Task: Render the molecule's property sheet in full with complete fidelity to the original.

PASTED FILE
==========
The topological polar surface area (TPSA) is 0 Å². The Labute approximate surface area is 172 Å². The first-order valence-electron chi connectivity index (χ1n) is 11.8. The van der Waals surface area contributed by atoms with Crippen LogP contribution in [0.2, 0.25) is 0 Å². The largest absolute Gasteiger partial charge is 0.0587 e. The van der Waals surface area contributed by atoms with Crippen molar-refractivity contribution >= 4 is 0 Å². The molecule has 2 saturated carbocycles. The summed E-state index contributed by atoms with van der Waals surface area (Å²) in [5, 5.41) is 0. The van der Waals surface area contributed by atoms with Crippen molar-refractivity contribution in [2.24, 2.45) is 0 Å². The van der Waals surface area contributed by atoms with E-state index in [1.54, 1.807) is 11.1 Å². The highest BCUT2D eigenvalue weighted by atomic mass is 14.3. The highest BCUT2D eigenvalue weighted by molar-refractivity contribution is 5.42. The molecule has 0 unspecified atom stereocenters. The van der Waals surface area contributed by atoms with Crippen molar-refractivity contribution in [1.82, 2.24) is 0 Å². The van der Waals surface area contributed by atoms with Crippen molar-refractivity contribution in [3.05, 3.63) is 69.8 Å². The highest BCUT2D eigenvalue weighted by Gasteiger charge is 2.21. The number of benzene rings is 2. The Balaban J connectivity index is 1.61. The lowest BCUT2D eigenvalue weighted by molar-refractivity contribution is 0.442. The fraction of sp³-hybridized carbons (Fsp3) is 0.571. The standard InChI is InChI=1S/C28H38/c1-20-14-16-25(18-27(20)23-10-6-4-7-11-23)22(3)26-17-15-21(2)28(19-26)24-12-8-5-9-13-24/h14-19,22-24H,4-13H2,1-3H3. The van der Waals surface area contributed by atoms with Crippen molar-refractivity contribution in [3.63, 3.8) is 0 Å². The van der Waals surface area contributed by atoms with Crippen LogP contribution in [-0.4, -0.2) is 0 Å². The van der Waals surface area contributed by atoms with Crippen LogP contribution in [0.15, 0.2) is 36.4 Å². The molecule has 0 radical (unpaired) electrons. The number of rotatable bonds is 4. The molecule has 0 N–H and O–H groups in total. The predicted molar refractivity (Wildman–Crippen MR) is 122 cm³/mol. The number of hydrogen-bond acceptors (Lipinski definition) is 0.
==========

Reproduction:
The topological polar surface area (TPSA) is 0 Å². The Labute approximate surface area is 172 Å². The first-order valence-electron chi connectivity index (χ1n) is 11.8. The van der Waals surface area contributed by atoms with Crippen LogP contribution in [0.2, 0.25) is 0 Å². The largest absolute Gasteiger partial charge is 0.0587 e. The van der Waals surface area contributed by atoms with Crippen molar-refractivity contribution >= 4 is 0 Å². The molecule has 2 saturated carbocycles. The summed E-state index contributed by atoms with van der Waals surface area (Å²) in [5, 5.41) is 0. The van der Waals surface area contributed by atoms with Crippen molar-refractivity contribution in [2.24, 2.45) is 0 Å². The van der Waals surface area contributed by atoms with E-state index in [1.54, 1.807) is 11.1 Å². The highest BCUT2D eigenvalue weighted by atomic mass is 14.3. The highest BCUT2D eigenvalue weighted by molar-refractivity contribution is 5.42. The molecule has 0 unspecified atom stereocenters. The van der Waals surface area contributed by atoms with Crippen molar-refractivity contribution in [1.82, 2.24) is 0 Å². The van der Waals surface area contributed by atoms with Crippen molar-refractivity contribution in [3.05, 3.63) is 69.8 Å². The highest BCUT2D eigenvalue weighted by Gasteiger charge is 2.21. The number of benzene rings is 2. The Balaban J connectivity index is 1.61. The lowest BCUT2D eigenvalue weighted by molar-refractivity contribution is 0.442. The fraction of sp³-hybridized carbons (Fsp3) is 0.571. The standard InChI is InChI=1S/C28H38/c1-20-14-16-25(18-27(20)23-10-6-4-7-11-23)22(3)26-17-15-21(2)28(19-26)24-12-8-5-9-13-24/h14-19,22-24H,4-13H2,1-3H3. The van der Waals surface area contributed by atoms with Crippen molar-refractivity contribution in [3.63, 3.8) is 0 Å². The van der Waals surface area contributed by atoms with Crippen LogP contribution in [-0.4, -0.2) is 0 Å². The van der Waals surface area contributed by atoms with Crippen LogP contribution in [0.15, 0.2) is 36.4 Å². The molecule has 0 radical (unpaired) electrons. The number of rotatable bonds is 4. The molecule has 0 N–H and O–H groups in total. The predicted molar refractivity (Wildman–Crippen MR) is 122 cm³/mol. The number of hydrogen-bond acceptors (Lipinski definition) is 0.